Not even CEOs are safe from the wrath of 2020.
From Disney to Ford to Bleacher Report, heads are rolling at the top of America’s most recognizable companies. Whether from resignations, firings or retirements, the blood is flowing as companies from all industries experience a changing of the guard.
Here’s who lost their job in 2020:
Jim Hackett, Ford
Ford on Tuesday announced that chief executive Jim Hackett would be retiring after three years at the helm of the automaker. Hackett, 65, took over at the 119-year-old company in May of 2017 and quickly pulled the company out of the sedan business in favor of SUVs and trucks.
But poor fourth-quarter financial performance in February made evident that his reign would be short, as did the botched launch of the Explorer SUV. Hackett will be replaced by Jim Farley on Oct. 1, who has been with the company for more than a decade and served as COO since February.
Bob Iger, Disney
The CEO of the Mouse House has been synonymous with Disney over the last 15 years, but stepped down abruptly in February. Iger, 69, took on the title of executive chairman and will continue to help lead the company’s creative endeavors until his contract runs out at the end of 2021.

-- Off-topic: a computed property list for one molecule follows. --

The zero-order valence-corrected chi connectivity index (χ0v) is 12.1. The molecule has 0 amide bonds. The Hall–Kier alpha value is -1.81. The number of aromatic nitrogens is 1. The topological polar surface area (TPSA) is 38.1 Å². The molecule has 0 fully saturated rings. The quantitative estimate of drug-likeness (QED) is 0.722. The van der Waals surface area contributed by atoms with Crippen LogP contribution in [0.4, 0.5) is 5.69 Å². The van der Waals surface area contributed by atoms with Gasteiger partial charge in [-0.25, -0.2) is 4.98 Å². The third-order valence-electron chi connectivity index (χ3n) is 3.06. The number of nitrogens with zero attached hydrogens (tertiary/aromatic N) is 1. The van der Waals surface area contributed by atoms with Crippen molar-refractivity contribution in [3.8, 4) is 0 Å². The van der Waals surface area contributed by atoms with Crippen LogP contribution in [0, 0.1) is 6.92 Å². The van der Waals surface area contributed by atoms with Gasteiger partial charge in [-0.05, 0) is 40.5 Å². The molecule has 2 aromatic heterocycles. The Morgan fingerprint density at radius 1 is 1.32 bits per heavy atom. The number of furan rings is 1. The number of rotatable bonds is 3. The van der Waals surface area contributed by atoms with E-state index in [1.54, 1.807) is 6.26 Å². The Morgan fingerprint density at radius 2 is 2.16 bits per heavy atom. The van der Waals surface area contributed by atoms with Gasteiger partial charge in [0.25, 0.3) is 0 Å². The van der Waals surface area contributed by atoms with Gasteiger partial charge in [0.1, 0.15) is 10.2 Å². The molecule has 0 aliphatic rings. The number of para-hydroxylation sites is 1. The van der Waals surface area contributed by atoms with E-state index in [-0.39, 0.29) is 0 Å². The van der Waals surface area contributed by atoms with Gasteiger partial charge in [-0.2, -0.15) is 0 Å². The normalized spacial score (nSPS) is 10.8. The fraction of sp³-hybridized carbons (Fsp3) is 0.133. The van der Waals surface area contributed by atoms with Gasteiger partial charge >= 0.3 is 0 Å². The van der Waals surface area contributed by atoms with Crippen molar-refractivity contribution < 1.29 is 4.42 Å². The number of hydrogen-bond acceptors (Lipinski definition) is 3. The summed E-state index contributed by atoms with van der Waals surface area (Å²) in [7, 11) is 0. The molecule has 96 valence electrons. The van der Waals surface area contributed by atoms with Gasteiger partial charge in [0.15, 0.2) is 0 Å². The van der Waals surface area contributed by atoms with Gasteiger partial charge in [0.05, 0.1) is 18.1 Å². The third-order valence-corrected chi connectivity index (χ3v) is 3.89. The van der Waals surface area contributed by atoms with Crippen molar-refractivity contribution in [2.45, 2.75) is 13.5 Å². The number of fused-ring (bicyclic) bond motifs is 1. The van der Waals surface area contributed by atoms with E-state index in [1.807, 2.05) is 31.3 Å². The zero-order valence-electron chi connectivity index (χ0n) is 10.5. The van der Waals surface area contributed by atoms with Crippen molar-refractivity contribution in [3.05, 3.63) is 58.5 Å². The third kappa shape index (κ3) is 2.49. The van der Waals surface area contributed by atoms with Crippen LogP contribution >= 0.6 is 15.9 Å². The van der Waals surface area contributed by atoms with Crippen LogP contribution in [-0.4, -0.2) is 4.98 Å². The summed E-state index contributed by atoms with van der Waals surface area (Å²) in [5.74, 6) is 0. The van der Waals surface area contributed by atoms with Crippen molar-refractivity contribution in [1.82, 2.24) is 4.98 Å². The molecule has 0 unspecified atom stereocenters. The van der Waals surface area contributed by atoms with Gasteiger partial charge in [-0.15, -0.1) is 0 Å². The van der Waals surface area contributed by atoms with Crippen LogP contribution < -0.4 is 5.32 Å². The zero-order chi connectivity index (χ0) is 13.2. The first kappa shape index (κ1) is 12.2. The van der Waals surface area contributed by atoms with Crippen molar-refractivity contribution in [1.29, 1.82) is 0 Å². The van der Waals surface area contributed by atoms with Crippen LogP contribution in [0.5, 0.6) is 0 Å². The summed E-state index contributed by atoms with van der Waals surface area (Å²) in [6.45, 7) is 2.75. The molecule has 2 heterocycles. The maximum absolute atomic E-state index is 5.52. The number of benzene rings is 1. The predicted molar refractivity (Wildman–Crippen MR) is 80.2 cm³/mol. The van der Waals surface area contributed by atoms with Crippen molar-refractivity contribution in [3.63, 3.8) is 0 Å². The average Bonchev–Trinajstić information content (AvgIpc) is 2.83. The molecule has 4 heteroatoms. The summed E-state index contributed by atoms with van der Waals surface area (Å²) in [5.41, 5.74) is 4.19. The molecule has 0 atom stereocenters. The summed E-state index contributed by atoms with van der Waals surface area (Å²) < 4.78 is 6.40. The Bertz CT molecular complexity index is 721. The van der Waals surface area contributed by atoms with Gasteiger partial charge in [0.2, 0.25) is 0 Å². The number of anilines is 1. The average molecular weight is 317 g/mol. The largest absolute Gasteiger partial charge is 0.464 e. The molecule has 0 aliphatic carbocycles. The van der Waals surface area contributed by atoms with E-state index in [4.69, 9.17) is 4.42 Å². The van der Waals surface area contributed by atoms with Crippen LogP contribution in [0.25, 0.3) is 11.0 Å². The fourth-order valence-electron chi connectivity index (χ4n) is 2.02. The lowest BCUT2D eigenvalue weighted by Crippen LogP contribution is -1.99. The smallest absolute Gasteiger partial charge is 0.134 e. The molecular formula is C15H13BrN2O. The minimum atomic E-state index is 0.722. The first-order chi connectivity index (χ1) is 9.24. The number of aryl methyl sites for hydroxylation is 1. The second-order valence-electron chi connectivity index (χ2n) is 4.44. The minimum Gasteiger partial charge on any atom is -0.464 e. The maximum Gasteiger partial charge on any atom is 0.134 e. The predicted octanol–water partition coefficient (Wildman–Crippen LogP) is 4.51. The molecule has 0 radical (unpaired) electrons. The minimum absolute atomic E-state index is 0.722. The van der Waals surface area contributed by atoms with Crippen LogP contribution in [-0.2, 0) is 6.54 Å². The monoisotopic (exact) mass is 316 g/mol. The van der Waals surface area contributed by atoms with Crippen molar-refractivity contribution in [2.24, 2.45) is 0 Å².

Iger helped turn Disney into the all-powerful media titan that it is today, leading its acquisitions of Pixar, Marvel and Star Wars.
His departure caught analysts and investors off guard, but Iger at the time said that the timing was “actually quite simple.”
“What I want to accomplish before I leave the company in ’21, getting everything right creatively right would be my No. 1 goal,” Iger said. “I could not do that if I was running the company on a day-to-day basis.”
But less than two months after stepping down, Iger returned to the forefront, taking an “active” role in assisting new CEO Bob Chapek as the company was crushed by the impact of the coronavirus.
“A crisis of this magnitude, and its impact on Disney, would necessarily result in my actively helping Bob and the company contend with it, particularly since I ran the company for 15 years!” Iger said.
Audrey Gelman, The Wing
The chief executive of the popular women-focused co-working space resigned in June amid outrage from employees over how the company treats people of color.
Gelman announced her resignation during a “digital walkout” by staffers, and the company did not explain the reason for her departure other than to say the shakeup would “allow us to create a sustainable business, and achieve the bold vision of advancing all women through community.”
Gelman started The Wing in 2016 as a “utopia” for professional women. But a New York Times Magazine report in March documented how employees faced racism from the club’s well-heeled members and worked long days under pressure to keep the spaces spotless.
The company also laid off almost all of its hourly employees and half the corporate staff in April after revenue dried up during the coronavirus pandemic.
Richelieu Dennis, Essence Magazine
Dennis was ousted from Essence after a group dubbed Black Female Anonymous published a scathing exposé about the alleged conditions of working at the magazine.
The women claimed that Dennis had a “surface-level commitment to Black women” but that he is actually “driven by greed and a debaucherous sexual appetite.”